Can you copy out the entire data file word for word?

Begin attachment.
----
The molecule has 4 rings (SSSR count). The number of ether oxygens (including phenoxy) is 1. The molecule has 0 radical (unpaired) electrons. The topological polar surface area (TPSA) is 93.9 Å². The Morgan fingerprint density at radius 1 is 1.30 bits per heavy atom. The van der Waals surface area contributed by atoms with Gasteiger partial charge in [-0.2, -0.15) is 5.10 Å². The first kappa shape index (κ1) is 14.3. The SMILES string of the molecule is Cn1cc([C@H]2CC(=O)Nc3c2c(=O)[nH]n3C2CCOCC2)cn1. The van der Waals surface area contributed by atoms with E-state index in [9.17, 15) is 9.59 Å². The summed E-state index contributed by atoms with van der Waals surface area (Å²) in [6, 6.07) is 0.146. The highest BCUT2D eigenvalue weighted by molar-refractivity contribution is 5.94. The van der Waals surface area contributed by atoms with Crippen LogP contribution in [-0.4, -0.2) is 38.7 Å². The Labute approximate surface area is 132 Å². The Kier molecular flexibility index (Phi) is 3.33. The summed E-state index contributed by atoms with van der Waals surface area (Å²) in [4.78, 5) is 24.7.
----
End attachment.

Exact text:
The molecule has 4 rings (SSSR count). The number of ether oxygens (including phenoxy) is 1. The molecule has 0 radical (unpaired) electrons. The topological polar surface area (TPSA) is 93.9 Å². The Morgan fingerprint density at radius 1 is 1.30 bits per heavy atom. The van der Waals surface area contributed by atoms with Gasteiger partial charge in [-0.2, -0.15) is 5.10 Å². The first kappa shape index (κ1) is 14.3. The SMILES string of the molecule is Cn1cc([C@H]2CC(=O)Nc3c2c(=O)[nH]n3C2CCOCC2)cn1. The van der Waals surface area contributed by atoms with E-state index in [9.17, 15) is 9.59 Å². The summed E-state index contributed by atoms with van der Waals surface area (Å²) in [6, 6.07) is 0.146. The highest BCUT2D eigenvalue weighted by molar-refractivity contribution is 5.94. The van der Waals surface area contributed by atoms with Crippen LogP contribution in [-0.4, -0.2) is 38.7 Å². The Labute approximate surface area is 132 Å². The Kier molecular flexibility index (Phi) is 3.33. The summed E-state index contributed by atoms with van der Waals surface area (Å²) in [4.78, 5) is 24.7.